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Magnetic resonance imaging for low back pain: indications and limitations
  1. N J Sheehan
  1. Correspondence to Dr N J Sheehan, Department of Rheumatology, Edith Cavell Hospital, Peterborough PE3 9GZ, UK; nick.sheehan{at}pbh-tr.nhs.uk

Abstract

Magnetic resonance imaging (MRI) is the preferred investigation for most spinal diseases and is increasingly requested for people with low back pain (LBP). However, determining the cause of back pain is complicated as it is often multifactorial and anatomical abnormalities are common in the spine and may not necessarily translate into clinical symptoms. Thus, national guidelines discourage the use of MRI in non-specific LBP and recommend reserving it for the investigation of severe or progressive neurological deficits or for those cases in which serious underlying pathology is suspected. It also has an acknowledged role in planning surgical management in cases of radiculopathy and spinal stenosis. This review summarises the indications for MRI in LBP and calls for improved education of patients and health professionals in the limitations of this investigation.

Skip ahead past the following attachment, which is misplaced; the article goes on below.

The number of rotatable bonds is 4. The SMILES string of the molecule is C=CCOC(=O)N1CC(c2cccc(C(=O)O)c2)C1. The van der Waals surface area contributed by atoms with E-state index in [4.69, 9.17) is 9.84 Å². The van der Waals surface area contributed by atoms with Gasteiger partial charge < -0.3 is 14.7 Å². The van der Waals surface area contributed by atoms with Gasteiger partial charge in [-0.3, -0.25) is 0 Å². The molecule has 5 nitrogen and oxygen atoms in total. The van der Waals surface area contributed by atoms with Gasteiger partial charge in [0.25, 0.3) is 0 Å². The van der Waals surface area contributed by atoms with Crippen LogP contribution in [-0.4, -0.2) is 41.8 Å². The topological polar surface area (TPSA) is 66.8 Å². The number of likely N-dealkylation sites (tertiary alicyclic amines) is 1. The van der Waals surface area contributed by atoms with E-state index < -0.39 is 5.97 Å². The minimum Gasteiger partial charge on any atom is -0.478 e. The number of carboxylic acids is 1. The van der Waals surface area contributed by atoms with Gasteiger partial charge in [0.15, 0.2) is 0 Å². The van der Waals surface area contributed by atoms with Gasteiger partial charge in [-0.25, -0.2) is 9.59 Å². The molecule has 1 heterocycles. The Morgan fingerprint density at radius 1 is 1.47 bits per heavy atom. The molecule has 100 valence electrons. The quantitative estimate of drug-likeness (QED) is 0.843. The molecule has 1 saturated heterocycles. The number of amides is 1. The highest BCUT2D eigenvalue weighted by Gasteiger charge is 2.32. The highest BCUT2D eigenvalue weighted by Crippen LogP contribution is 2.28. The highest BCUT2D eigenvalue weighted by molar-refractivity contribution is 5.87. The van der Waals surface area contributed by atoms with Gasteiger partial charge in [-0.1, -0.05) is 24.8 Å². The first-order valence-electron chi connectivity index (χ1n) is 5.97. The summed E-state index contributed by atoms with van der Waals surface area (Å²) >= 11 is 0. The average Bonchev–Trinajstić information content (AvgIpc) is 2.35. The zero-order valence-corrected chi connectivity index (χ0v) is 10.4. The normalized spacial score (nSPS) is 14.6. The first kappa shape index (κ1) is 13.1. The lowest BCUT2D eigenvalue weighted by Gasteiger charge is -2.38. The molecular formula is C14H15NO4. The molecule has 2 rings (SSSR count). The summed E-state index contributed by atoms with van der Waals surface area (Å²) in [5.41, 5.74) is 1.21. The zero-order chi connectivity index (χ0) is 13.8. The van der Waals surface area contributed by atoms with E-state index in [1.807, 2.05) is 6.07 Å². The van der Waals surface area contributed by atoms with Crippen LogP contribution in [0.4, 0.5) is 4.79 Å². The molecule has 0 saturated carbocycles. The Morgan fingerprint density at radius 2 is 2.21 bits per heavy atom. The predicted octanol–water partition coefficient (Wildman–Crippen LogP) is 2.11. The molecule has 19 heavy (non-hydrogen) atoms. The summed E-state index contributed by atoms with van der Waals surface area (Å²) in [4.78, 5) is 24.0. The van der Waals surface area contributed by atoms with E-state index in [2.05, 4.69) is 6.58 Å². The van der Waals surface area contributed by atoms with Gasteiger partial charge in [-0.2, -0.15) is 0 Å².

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Footnotes

  • This is a reprint of an article that appeared in Annals of the Rheumatic Diseases, January 2010, volume 69, page 7. Reproduced with kind permission from author and publisher.

  • Competing interests None.

  • Provenance and Peer review Not commissioned; externally peer reviewed.

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